Prior to coming to HBS, I worked for a startup in Boston that was founded on the basis of trying to cut out the greenhouse gas emissions required to ship drinks to the consumer. The startup manufactured a machine that drew in tap water, and turned it into a variety of sparkling and flavored waters, which consumers would then dispense into their own water bottles. I’m glad to hear that Coca-Cola is working to reduce the carbon footprint of its commercial fleet by adding more eco-friendly vehicles.
However, one are Coca-Cola can not control is what happens to their products after the consumer purchases it. Will the consumer recycle the bottle or can? As the price of oil decreases, many recycling facilities are shutting down, as it is not worth it to recycle (http://www.wallstreetdaily.com/2016/02/18/cheap-oil-recycling-industry/). It would be great to see Coca-Cola working with these facilities to try and increase recycling rates, or coming up with an alternate solution.
It’s really interesting to learn that for AB InBev 90% of the water used in the production process is at the agriculture stage. Since that’s the case, it makes sense that they focused their efforts on working with their farmers and suppliers through the SmartBarley Benchmarking system, which allowed them to reduce the amount of water used to produce one barrel of beer from 3.5 barrels to an impressive 3.14 barrels.
However, I would argue that there are still additional steps needed. Why stop at 3.14 barrels? Just because they beat their internal benchmark of 3.2 barrels ahead of schedule, why not continue to try and improve? Global warming will not stop just because they met their goal. Additionally, the beer production process contributes more to climate change than just through water consumption. For example, there is a brewery in California that built a CO2 recovery system to capture the gas that’s created during fermentation and recycle it back into operations (http://www.npr.org/sections/thesalt/2015/06/24/415538451/survival-of-the-greenest-beer-breweries-adapt-to-a-changing-climate). Also, shipping beer from the factory to the consumer requires a lot of resources, another area AB InBev could focus on.
This is perhaps the most unique blog post on climate change I have come across. While it seems unusual to mention the Catholic Church in the context of climate change, it is actually rather brilliant. As the head of the Catholic Church, the Pope has an enormous influence on the opinions of Catholics. As mentioned by Corina, 53% of US Catholics do not believe humans play a role in global warming. After hearing the opinions of the Pope, I have to imagine at least some of those people will be swayed. Additionally, I completely agree that having the Pope speak out on the issue of climate change will draw more millennials back to the church. Many millennials view the church as out of touch, and this is a strong step towards connecting with the younger generation.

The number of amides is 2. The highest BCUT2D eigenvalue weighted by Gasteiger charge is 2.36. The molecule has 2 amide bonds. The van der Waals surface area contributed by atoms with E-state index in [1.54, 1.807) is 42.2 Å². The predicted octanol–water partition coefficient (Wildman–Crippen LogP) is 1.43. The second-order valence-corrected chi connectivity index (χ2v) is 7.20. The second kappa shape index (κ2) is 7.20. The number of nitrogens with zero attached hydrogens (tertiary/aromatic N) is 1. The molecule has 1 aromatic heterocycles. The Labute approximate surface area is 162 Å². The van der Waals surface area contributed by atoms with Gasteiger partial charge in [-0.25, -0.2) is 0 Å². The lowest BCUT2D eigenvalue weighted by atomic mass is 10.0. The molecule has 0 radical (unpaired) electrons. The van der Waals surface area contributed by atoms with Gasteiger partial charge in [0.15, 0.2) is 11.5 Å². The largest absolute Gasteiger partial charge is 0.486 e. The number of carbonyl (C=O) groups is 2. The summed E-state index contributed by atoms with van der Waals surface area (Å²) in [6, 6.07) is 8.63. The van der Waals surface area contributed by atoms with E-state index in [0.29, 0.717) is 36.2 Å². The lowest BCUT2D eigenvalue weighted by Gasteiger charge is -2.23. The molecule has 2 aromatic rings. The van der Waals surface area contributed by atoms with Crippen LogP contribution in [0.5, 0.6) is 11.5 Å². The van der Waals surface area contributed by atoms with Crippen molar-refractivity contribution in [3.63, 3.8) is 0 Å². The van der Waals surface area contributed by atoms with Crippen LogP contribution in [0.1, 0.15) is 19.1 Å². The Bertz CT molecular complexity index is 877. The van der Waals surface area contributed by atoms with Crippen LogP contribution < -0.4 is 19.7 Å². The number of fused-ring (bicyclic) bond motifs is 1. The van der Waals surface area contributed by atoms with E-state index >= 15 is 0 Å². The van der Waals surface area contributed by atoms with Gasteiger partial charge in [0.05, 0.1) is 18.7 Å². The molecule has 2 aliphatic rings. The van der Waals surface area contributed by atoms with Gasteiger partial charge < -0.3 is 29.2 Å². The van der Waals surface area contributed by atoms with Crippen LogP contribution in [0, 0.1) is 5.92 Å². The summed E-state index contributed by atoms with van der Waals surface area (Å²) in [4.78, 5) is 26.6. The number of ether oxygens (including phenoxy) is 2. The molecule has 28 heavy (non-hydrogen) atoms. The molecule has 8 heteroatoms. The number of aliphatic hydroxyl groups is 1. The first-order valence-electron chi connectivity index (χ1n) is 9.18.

I could not agree more with this article. Beef consumption is a huge driver of global warming. Fun fact, cow flatulence contributes to about 20% of human-related methane in our environment (http://scienceline.ucsb.edu/getkey.php?key=2569). While it is going to be hard to change consumer preferences away from consuming meat, there are many things Shake Shack could do to encourage this behavior (many of which you’ve outlined in your blog post). In my opinion, meat in this country is too cheap, and does not fully capture the negative externalities it creates. While it would be highly controversial for Shake Shack to do so, I believe they should raise the prices on their meat options, in order to encourage more consumption of their vegetarian options. Additionally, you mentioned creating more vegetarian options, which I definitely agree with. If more restaurants would invest in creating delicious vegetarian options, perhaps more people would be inclined to consume less meat.
I really enjoyed this article. Hotter weather does equal more ice cream, so it is interesting to think about the different incentives of a company like Ben and Jerry’s. Also, it surprised me that they still source most of their milk from family farms, since they are now owned by Unilever. While it is clear that Ben and Jerry’s does care about the environment, they still put consumer demand first. Earlier this year they released non-dairy ice cream made out of almond milk (http://www.benjerry.com/flavors/non-dairy). While this allows them to not rely on milk as an input, almonds are not environmentally friendly either. California produces 99% of the almonds in the United States, and has experienced a serious drought in the last few years. One almond requires 1.1 gallons of water to produce, making it not a very environmentally friendly input either (http://www.motherjones.com/environment/2014/02/wheres-californias-water-going). Perhaps Ben and Jerry’s will try making ice cream out of hemp milk next?